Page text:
Denmark - Attractions
Copenhagen has been Denmark's capital for 600 years and is the largest city in Scandinavia. It's an appealing and largely low-rise city comprised of block after block of period six-storey buildings. Church steeples punctuate the skyline, with only a couple of modern hotels marring the view.
The city's seemingly interminable pedestrian mall, Strøget, has great shopping and entertainment, from street theatre to the parade of passersby. The famous Tivoli funfair serves up fun in more traditional forms while the cosmopolitan Latin Quarter will tempt you with its coffee aromas.
Egeskov Castle, complete with moat and drawbridge, is a Renaissance gem. Built in 1554, in the middle of a small lake, Egeskov rests on a foundation of thousands of upright oak trunks. The expansive 15-hectare park includes century-old privet hedges, free-roaming peacocks, a topiary and manicured English gardens.
The interior has antique furnishings, grand period paintings and an abundance of hunting trophies. For those who enjoy labyrinths, there's a 200-year-old bamboo maze. Also on the grounds is an antique car museum, which displays about 300 period cars. Located south of Odense on the island of Funen, Egeskov Castle is accessible by train and bus.
Legoland, a kilometre north of the small Jutland town of Billund, is a 10-hectare theme park built from plastic Lego blocks, and is not recommended to anyone who fears having their childhood writ both large and Lilliputian in 42 million pieces.
The spectacular white chalk cliffs rise 128m above sea level, presenting one of the most striking landscapes in Denmark. Created 5000 years ago, the cliffs were formed when calcareous deposits were uplifted from the ocean floor. You can walk down the cliffs to the beach and directly back up again in about 30 minutes, or walk along the shoreline in either direction and then loop back up through a thick forest of wind-gnarled beech trees for a hardier walk of about one and a half hours.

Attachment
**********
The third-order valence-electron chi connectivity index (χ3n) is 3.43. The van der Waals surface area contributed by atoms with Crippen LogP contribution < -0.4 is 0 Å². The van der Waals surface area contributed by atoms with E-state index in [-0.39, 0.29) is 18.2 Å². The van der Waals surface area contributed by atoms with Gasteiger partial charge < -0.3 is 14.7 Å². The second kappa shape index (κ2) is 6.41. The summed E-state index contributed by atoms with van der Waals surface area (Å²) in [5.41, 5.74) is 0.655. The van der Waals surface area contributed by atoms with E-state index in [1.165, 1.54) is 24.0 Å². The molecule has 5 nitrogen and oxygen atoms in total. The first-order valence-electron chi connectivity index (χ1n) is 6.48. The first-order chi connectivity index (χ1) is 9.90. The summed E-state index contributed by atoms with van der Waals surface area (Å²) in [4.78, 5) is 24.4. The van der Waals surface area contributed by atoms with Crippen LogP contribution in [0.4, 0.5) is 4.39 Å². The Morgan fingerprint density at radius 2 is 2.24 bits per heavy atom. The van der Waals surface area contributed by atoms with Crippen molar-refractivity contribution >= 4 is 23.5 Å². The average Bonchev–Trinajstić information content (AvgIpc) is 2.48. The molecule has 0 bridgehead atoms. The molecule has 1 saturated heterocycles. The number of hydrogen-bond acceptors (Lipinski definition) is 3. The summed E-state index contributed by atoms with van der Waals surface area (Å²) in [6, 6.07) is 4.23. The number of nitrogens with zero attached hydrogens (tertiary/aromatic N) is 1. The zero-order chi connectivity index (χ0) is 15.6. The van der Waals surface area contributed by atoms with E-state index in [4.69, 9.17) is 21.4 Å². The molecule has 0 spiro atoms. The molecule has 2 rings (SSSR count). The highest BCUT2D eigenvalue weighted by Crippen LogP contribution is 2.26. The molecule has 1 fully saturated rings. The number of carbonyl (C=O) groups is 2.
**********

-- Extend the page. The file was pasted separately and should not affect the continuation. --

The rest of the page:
Møns Klint is located on the island of Møn, south of Zealand, to which it is connected by bridge and serviced daily by bus.
Ribe is the oldest town in Scandinavia; recent excavations have unearthed a number of silver coins, indicating that a market town once existed on the site as far back as AD 700. Incessant wars with Sweden strangled regional commerce, resulting in Ribe's decline as an important medieval trading centre. Its economic decline has, nevertheless, spared it from modernisation. With its crooked, cobbled streets and half-timbered 16th-century houses, visiting Ribe is like stepping into a living museum.
The town's dominant landmark, Ribe Cathedral, stands as a fine testament to Ribe's prominent past. For a lofty view of the countryside, climb the cathedral's 14th-century tower. Ribes Vikinger is a huge museum with displays of Ribe's Viking and medieval history. One exhibition hall has a reproduction of an AD 800 marketplace, complete with a cargo-laden Viking ship; and there's also a multimedia room where you can explore the Viking era via computers, light and sound. Just south of the town centre is the Vikingecenter, which has attempted to re-create Viking-era Ribe through various reconstructions, including a 34-metre (1112ft) Fyrkat-style longhouse. Ribe is in southern Jutland, accessible by trains from Esbjerg (35 minutes) and Tønder (50 minutes).
The commercial and cultural centre of Jutland, Århus is a lively university city with one of Denmark's best music and entertainment scenes. It has the added attraction of an open-air museum with 75 restored buildings brought here from around Denmark and reconstructed as a provincial town.